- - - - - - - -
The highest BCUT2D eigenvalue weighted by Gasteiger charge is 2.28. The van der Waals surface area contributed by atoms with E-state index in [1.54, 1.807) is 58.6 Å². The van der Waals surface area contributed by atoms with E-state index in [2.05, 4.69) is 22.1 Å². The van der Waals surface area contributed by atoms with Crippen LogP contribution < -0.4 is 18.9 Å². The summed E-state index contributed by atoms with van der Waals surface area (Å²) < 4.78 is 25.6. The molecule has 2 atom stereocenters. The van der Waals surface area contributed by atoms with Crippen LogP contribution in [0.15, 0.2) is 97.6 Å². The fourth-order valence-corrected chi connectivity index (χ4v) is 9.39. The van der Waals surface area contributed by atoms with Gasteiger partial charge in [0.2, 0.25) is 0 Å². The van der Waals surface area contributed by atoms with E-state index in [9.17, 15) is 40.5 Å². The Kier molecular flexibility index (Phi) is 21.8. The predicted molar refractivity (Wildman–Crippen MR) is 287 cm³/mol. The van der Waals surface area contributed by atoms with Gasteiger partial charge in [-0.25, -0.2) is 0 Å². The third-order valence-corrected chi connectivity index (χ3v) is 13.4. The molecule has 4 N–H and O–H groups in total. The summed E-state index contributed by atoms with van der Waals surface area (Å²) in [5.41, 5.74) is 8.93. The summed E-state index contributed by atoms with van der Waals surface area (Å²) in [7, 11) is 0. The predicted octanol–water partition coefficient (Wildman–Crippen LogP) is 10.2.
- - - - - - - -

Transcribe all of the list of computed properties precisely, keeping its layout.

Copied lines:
The highest BCUT2D eigenvalue weighted by Gasteiger charge is 2.28. The van der Waals surface area contributed by atoms with E-state index in [1.54, 1.807) is 58.6 Å². The van der Waals surface area contributed by atoms with E-state index in [2.05, 4.69) is 22.1 Å². The van der Waals surface area contributed by atoms with Crippen LogP contribution < -0.4 is 18.9 Å². The summed E-state index contributed by atoms with van der Waals surface area (Å²) < 4.78 is 25.6. The molecule has 2 atom stereocenters. The van der Waals surface area contributed by atoms with Crippen LogP contribution in [0.15, 0.2) is 97.6 Å². The fourth-order valence-corrected chi connectivity index (χ4v) is 9.39. The van der Waals surface area contributed by atoms with Gasteiger partial charge in [0.2, 0.25) is 0 Å². The van der Waals surface area contributed by atoms with E-state index in [9.17, 15) is 40.5 Å². The Kier molecular flexibility index (Phi) is 21.8. The predicted molar refractivity (Wildman–Crippen MR) is 287 cm³/mol. The van der Waals surface area contributed by atoms with Gasteiger partial charge in [-0.25, -0.2) is 0 Å². The third-order valence-corrected chi connectivity index (χ3v) is 13.4. The molecule has 4 N–H and O–H groups in total. The summed E-state index contributed by atoms with van der Waals surface area (Å²) in [5.41, 5.74) is 8.93. The summed E-state index contributed by atoms with van der Waals surface area (Å²) in [7, 11) is 0. The predicted octanol–water partition coefficient (Wildman–Crippen LogP) is 10.2.